Increasingly, whatever Wikipedia says is becoming the accepted meaning for a term, because that’s where people look first. Currently Social CRM is defined as a type of CRM:

    Beginning in 2007, the rapid growth in social media and social networking forced CRM product companies to integrate “social” features into their traditional CRM systems. Some of the first features added are social network monitoring feeds (ie Twitter timeline), typically built into the system dashboard. Other emerging capabilities include messaging, sentiment analysis, and other analytics. Many industry experts contend that Social CRM is the way of the future, but there are still many skeptics. Top CRM minds agree that online social communities and conversations carry heavy consequences for companies. They must be monitored for real-time marketplace feedback and trends.

    There’s no other place where “Social CRM” has been hammered out and agreed upon as a standard, by a cross-industry consortium. Instead, we have dueling definitions by vendors, consultants and analysts. It’s no wonder that Wikipedia is such a popular service — it brings together the “wisdom” of the crowds in a way that industry experts can’t seem to accomplish.

    It’s fine to have common terms, but what we really need is common meaning. Thanks again for a great post.

  2. Bob,

    Thanks for sharing that wonderful information with us. I really like it, a lot.

    The statement you make is a conversation I had countless times in the past few weeks – we need to get beyond our small world to have it take. For people to adopt it, we have to provide a definition, a framework, a roadmap, expected results, and what it looks like when you get there. Nowhere nearly close yet.

    However, I was getting a little tired of having the same discussion on whether it social crm or social business, and try to see who has the best definition.

    Time to engage the outside world and get our “experiment” to the next level. As much as I dread Wikipedia (due to previous experiences) I know that you are right and is one of the next steps in reaching for the outside world. I also know that if we can get a consensus and a couple of articles written that are widely accepted (Wikipedia does not accept blog as references yet) we will be more successful in getting the outside world to see us the way we see us.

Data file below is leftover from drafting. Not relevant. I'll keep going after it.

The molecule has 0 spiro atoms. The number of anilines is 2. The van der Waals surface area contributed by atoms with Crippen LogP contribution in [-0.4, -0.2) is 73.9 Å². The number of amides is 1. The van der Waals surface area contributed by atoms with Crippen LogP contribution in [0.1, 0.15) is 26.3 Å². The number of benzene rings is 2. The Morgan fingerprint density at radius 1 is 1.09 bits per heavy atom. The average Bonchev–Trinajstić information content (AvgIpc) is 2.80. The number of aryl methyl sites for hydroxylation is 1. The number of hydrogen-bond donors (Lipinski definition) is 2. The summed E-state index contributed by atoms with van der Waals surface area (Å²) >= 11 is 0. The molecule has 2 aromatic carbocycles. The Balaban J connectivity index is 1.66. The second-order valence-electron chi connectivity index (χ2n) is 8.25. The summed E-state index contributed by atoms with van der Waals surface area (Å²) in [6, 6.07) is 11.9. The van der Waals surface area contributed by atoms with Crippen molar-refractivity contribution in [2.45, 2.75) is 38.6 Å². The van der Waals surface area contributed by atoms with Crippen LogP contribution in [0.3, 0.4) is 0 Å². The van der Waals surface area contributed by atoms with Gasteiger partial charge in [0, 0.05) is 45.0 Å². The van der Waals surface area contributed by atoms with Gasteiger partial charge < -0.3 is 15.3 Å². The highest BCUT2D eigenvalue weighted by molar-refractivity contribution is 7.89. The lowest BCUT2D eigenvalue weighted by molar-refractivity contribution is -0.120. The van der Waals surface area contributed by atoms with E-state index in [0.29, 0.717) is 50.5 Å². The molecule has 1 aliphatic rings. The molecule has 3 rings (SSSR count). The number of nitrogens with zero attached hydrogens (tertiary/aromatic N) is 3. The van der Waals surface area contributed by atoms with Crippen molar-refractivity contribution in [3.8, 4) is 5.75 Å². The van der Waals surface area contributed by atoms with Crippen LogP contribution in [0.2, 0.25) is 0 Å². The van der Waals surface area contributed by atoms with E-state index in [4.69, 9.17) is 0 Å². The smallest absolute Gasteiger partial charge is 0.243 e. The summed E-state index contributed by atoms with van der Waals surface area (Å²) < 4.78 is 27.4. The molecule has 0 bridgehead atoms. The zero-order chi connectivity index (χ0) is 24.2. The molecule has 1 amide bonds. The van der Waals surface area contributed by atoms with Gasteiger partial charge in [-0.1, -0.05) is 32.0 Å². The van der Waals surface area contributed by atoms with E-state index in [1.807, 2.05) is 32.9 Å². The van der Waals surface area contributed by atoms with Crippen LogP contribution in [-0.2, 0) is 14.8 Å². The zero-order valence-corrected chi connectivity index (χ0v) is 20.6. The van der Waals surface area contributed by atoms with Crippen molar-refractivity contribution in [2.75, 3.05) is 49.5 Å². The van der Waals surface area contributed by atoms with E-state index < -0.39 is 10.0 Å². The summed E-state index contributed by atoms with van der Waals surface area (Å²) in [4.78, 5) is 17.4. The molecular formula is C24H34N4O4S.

One problem I have, especially with terms that also denote software packages, is that vendors have the resources (i.e. at least one person) to change the Wikipedia definition to suit their needs constantly. as a consultant/researcher I am outnumbered, no matter how much time I spend there. I would do better getting the vendors to embrace a single definition, then moving it to Wikipedia than to battle it out there. At least that was my experience in the past.
    Convoluted, but it all works out at the end…

  3. Hi Esteban

    A valiant effort to bring a little clarity to the murky world of SocialYYZ; where XYZ is almost any set of three letters.

    I have said this before and no doubt I will say it again. Social XYZ is still in the earliest stage of development. It is an emergent phenomenon. It is more important at this stage to understand what is consists of and how it works in outline, than to try and define things. The definitions will emerge with the passage of time as we fill in all the missing details. And there are many details that are still missing.

    I have just returned from the Mass Customisation, Personalisation and Co-Creation conference in Helsinki. The conference brought together 250 academics, consultants and businesses whose daily work includes, but is not limited to, Social XYZ. The many conversations I had over the three days reminded me just how SHALLOW our discussions of SocialXYZ are. Whether it is the definitions of SocBusStrategy that don’t mention profit, Dachis Groups superficial outline of SocBusDesign in its much-hyped whitepaper, or SocCRM’s struggle deciding what the real role of the customer should be.

    We have a lot of work to do: To understand the role that customers should, could and ought to play in SocXYZ. To understand the broad and deep capabilities that we have to build to enable SocXYZ. To understand how SocXYZ creates economic value for companies and other sorts of value for customers. To understand how SocXYZ changes how experiences are delivered, and. To understand the myriad of implications that SocXYZ has for the management of brands.

    It is high time that we improved our game. It is time we started to look in more detail at the early adopters of SocXYZ to see what really works. It is time we started to scour the rapidly expanding literature to understand why it works. And it is time we started combining the two to build robust, proven, replicable approaches to getting SocXYZ to work in everyone’s organisation. Doing this will require that businesses, academics and consultants come together to look at SocXYZ through their different perspectives. This will not be easy, but there is no alternative.

    We know what we have to do. So let’s get on with it.

    Graham Hill
    Customer-centric Innovator
    Follow me on Twitter

    Interested in Customer Driven Innovation? Join the Customer Driven Innovation groups on LinkedIn or Facebook to learn more.